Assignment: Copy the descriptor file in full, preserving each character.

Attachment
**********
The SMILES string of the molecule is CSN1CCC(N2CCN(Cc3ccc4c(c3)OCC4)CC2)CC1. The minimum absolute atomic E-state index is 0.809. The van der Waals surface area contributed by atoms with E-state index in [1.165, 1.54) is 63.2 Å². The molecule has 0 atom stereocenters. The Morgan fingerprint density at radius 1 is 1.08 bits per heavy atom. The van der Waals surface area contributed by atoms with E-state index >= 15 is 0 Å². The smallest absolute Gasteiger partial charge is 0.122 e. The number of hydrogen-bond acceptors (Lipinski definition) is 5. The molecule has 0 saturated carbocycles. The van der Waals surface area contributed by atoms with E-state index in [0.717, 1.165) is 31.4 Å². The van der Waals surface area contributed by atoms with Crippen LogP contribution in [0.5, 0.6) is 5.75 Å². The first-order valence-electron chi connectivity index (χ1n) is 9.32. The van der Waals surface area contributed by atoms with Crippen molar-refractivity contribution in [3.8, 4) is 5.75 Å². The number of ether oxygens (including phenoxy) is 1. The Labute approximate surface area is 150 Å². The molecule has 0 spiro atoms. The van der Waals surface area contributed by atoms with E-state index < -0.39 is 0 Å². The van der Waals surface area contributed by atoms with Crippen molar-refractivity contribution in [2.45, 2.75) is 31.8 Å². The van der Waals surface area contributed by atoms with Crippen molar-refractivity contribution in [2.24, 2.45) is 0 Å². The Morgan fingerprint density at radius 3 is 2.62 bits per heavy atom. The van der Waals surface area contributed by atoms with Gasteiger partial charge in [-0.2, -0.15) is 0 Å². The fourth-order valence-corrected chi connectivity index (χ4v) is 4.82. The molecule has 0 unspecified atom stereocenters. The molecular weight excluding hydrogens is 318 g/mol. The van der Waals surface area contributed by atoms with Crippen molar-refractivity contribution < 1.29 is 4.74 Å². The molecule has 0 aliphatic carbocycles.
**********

The SMILES string of the molecule is CSN1CCC(N2CCN(Cc3ccc4c(c3)OCC4)CC2)CC1. The minimum absolute atomic E-state index is 0.809. The van der Waals surface area contributed by atoms with E-state index in [1.165, 1.54) is 63.2 Å². The molecule has 0 atom stereocenters. The Morgan fingerprint density at radius 1 is 1.08 bits per heavy atom. The van der Waals surface area contributed by atoms with E-state index >= 15 is 0 Å². The smallest absolute Gasteiger partial charge is 0.122 e. The number of hydrogen-bond acceptors (Lipinski definition) is 5. The molecule has 0 saturated carbocycles. The van der Waals surface area contributed by atoms with E-state index in [0.717, 1.165) is 31.4 Å². The van der Waals surface area contributed by atoms with Crippen LogP contribution in [0.5, 0.6) is 5.75 Å². The first-order valence-electron chi connectivity index (χ1n) is 9.32. The van der Waals surface area contributed by atoms with Crippen molar-refractivity contribution in [3.8, 4) is 5.75 Å². The number of ether oxygens (including phenoxy) is 1. The Labute approximate surface area is 150 Å². The molecule has 0 spiro atoms. The van der Waals surface area contributed by atoms with E-state index < -0.39 is 0 Å². The van der Waals surface area contributed by atoms with Crippen molar-refractivity contribution in [2.45, 2.75) is 31.8 Å². The van der Waals surface area contributed by atoms with Crippen molar-refractivity contribution in [2.24, 2.45) is 0 Å². The Morgan fingerprint density at radius 3 is 2.62 bits per heavy atom. The van der Waals surface area contributed by atoms with Gasteiger partial charge in [-0.2, -0.15) is 0 Å². The fourth-order valence-corrected chi connectivity index (χ4v) is 4.82. The molecule has 0 unspecified atom stereocenters. The molecular weight excluding hydrogens is 318 g/mol. The van der Waals surface area contributed by atoms with Crippen molar-refractivity contribution < 1.29 is 4.74 Å². The molecule has 0 aliphatic carbocycles.